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Blackhawks one win from the Cup but pay the price

Chicago Blackhawks' Patrick Kane celebrates his goal on the Boston Bruins during the first period in Game 5 of their NHL Stanley Cup Finals
Chicago Blackhawks' Patrick Kane celebrates his goal on the Boston Bruins during the first period in Game 5 of their NHL Stanley Cup Finals

By Steve Keating

CHICAGO (Reuters) - The Chicago Blackhawks moved to within a win of clinching the Stanley Cup on Saturday beating the Boston Bruins 3-1 in a bone-jarring contest that cost both team key players.

The best-of-seven series now shifts to Boston for Game Six on Monday with the Blackhawks holding a 3-2 lead and the Bruins needing a victory to extend the series.

"It's do or die," Boston coach Claude Julien told reporters. "Right now our goal is to create a Game Seven and to create a Game Seven you've got to win Game Six.

"It's as simple as that.

"There is no panic. You're not going to push us away that easily."

After a rollicking 6-5 shootout in Game Four, the teams returned to the close-checking, punishing style seen earlier in the series and both team's paid the price.

Patrice Bergeron, Boston's leading scorer with four goals, exited early in the second period and was later taken to hospital with an unspecified injury.

The Blackhawks were not immune from the wreckage with captain Jonathan Toews, who assisted on Chicago's first two goals, not playing the third period after taking a thundering hit from Bruins Johnny Boychuk as he cut across the Boston goalmouth.

Chicago coach Joel Quenneville would not elaborate on the injury describing the problem as an "upper-body injury" but said he was hopeful his captain could play in Boston

"It's been a war. It's been a battle," said Quenneville. "It's every game, every shift you're fighting.

"You look at every minute from Game One to where we're at today, it's been an amazing series and relentless hockey and I commend the guys on both teams for leaving it out on the ice."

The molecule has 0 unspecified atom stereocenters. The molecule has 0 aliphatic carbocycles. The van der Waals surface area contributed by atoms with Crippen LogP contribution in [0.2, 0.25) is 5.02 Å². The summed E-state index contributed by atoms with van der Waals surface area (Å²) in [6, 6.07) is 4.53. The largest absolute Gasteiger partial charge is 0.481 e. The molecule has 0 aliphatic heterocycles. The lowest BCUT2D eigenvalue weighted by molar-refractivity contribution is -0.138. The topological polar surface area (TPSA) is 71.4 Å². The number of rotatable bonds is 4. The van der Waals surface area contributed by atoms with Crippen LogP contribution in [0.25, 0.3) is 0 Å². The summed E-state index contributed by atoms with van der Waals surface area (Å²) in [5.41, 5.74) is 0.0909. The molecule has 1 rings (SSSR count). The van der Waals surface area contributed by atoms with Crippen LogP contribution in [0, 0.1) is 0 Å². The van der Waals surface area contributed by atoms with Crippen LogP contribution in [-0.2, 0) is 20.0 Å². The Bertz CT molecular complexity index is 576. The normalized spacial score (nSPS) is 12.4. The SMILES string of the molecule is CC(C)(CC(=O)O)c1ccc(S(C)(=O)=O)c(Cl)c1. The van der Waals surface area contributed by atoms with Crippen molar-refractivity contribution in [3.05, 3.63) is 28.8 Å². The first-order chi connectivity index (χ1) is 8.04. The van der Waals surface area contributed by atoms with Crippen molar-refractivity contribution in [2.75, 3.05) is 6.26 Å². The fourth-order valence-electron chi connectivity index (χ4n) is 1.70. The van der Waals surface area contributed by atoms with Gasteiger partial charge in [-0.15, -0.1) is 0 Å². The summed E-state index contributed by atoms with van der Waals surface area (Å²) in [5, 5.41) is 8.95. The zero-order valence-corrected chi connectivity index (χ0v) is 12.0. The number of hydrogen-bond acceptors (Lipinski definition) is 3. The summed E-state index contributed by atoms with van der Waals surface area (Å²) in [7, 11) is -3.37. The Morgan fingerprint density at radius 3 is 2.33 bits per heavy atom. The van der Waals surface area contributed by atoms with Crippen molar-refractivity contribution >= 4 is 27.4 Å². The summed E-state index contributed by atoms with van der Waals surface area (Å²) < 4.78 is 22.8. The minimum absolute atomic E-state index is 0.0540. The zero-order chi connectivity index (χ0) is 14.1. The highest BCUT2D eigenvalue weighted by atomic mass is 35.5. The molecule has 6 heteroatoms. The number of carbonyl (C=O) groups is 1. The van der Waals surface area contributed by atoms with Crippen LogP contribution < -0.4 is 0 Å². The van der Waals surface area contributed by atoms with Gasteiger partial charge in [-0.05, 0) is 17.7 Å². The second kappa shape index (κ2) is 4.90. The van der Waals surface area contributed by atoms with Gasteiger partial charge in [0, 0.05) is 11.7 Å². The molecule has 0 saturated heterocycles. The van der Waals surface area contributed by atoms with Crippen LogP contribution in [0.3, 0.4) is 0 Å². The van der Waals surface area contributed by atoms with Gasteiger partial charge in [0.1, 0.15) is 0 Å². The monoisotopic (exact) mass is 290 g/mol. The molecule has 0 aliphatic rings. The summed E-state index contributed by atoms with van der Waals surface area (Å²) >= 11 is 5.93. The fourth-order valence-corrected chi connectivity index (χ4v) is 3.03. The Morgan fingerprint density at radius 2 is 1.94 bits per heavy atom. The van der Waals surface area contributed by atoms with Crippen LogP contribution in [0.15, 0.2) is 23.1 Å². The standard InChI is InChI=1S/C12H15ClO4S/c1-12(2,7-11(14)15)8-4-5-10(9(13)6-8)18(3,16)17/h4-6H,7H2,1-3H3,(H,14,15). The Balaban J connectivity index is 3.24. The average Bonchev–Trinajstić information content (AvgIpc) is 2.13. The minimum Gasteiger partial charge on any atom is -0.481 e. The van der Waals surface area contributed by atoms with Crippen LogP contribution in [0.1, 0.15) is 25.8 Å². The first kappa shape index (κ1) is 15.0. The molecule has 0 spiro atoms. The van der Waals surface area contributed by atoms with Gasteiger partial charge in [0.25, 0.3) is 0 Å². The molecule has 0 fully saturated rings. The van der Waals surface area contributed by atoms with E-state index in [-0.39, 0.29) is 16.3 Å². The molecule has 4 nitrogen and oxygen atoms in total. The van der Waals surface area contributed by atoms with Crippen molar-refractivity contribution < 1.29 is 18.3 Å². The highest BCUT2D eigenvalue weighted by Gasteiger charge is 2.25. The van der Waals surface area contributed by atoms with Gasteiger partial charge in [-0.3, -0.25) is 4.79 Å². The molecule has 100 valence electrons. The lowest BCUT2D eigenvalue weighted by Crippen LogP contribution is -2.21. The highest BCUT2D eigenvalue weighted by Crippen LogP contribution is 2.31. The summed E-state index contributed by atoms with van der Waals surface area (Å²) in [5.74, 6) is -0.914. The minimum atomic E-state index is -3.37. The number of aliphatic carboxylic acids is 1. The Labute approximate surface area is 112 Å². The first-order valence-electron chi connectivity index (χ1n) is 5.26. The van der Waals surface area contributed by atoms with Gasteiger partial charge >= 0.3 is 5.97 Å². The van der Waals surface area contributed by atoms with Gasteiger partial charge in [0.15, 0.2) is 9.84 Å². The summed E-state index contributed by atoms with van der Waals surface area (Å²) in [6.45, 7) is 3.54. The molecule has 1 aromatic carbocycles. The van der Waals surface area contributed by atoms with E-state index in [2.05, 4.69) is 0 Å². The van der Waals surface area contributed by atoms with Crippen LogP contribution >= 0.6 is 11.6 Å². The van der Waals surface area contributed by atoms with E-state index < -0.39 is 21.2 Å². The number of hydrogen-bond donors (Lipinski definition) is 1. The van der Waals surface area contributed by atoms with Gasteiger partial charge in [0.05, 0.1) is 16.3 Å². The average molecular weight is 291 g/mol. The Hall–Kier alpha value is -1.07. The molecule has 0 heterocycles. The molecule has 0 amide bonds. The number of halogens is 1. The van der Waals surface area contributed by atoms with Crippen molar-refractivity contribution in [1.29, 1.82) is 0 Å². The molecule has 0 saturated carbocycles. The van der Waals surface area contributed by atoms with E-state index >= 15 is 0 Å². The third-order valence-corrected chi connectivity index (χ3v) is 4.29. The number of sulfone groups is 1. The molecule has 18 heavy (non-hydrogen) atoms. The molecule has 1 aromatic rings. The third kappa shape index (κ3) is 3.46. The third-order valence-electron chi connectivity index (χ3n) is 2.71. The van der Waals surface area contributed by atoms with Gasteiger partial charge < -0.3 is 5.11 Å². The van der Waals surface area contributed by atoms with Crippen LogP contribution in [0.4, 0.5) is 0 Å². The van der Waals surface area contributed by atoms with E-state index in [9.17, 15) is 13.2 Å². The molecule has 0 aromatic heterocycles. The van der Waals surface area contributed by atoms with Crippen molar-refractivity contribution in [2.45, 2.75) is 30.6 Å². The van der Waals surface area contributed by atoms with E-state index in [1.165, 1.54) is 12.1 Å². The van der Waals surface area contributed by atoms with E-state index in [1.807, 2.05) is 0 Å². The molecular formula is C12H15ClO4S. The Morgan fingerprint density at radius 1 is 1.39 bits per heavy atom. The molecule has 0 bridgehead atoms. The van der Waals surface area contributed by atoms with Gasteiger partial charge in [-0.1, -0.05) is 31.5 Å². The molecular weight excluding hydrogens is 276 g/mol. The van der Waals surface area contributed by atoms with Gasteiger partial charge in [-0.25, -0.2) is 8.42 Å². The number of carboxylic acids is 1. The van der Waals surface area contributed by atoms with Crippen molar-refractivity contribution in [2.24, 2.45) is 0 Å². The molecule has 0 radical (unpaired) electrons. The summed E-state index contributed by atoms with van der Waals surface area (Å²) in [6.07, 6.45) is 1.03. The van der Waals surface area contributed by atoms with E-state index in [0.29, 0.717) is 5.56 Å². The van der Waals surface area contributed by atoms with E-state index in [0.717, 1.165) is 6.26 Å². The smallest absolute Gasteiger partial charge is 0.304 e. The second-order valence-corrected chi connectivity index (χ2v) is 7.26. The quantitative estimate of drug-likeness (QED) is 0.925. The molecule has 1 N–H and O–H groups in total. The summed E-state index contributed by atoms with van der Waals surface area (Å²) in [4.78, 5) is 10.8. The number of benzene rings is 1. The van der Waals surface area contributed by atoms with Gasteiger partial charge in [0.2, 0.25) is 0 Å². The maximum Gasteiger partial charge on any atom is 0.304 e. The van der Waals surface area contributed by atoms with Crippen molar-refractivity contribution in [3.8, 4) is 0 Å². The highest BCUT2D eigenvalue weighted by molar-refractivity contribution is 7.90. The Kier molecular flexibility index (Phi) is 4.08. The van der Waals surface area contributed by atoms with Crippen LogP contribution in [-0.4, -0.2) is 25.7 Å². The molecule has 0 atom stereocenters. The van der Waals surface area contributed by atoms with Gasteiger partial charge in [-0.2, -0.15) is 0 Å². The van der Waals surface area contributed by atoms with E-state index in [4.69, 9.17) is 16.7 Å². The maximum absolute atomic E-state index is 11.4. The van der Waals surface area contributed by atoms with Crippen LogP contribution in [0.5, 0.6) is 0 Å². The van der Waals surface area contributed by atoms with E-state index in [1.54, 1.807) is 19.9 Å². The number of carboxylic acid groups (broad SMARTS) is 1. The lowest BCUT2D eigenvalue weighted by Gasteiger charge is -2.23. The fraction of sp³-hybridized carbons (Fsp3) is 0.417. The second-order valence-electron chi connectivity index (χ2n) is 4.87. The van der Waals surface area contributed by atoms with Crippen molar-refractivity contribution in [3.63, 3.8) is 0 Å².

The injuries overshadowed brilliant efforts from Chicago forward Patrick Kane and netminder Corey Crawford, who had been criticized for his shaky play in Game Four.

Searching for more scoring Quenneville had reshuffled his lines for Game Four reuniting Toews and Kane with Bryan Bickell and the trio produced instant chemistry scoring twice.

The line continued to produce magic on Saturday with an opportunistic Kane notching the first two goals.

"Sometimes you catch some breaks," said Kane. "I think I was in the right spot at the right time tonight on both goals.

"Playing with Johnny and Bicks, they create a lot of space and I've been taking advantage of the space they do make.

"I think everyone wants to be that guy in big-time games and I've been lucky enough in a couple to step up."

Boston came out playing with desperation in the third period and pulled one back when Zdeno Chara blasted a shot from the left faceoff circle past Crawford.

But that would be the only puck to get past Crawford as Dave Bolland ended the threat of overtime scoring into an empty net with 14 seconds to play.

"I'm not really listening to it (criticism). I have a job to do," said Crawford. "Whatever is being said doesn't really affect what I'm going to do on the ice.

"It's going to be another tough game, and we've got to prepare ourselves to play that tough game again."

(Editing by Greg Stutchbury)

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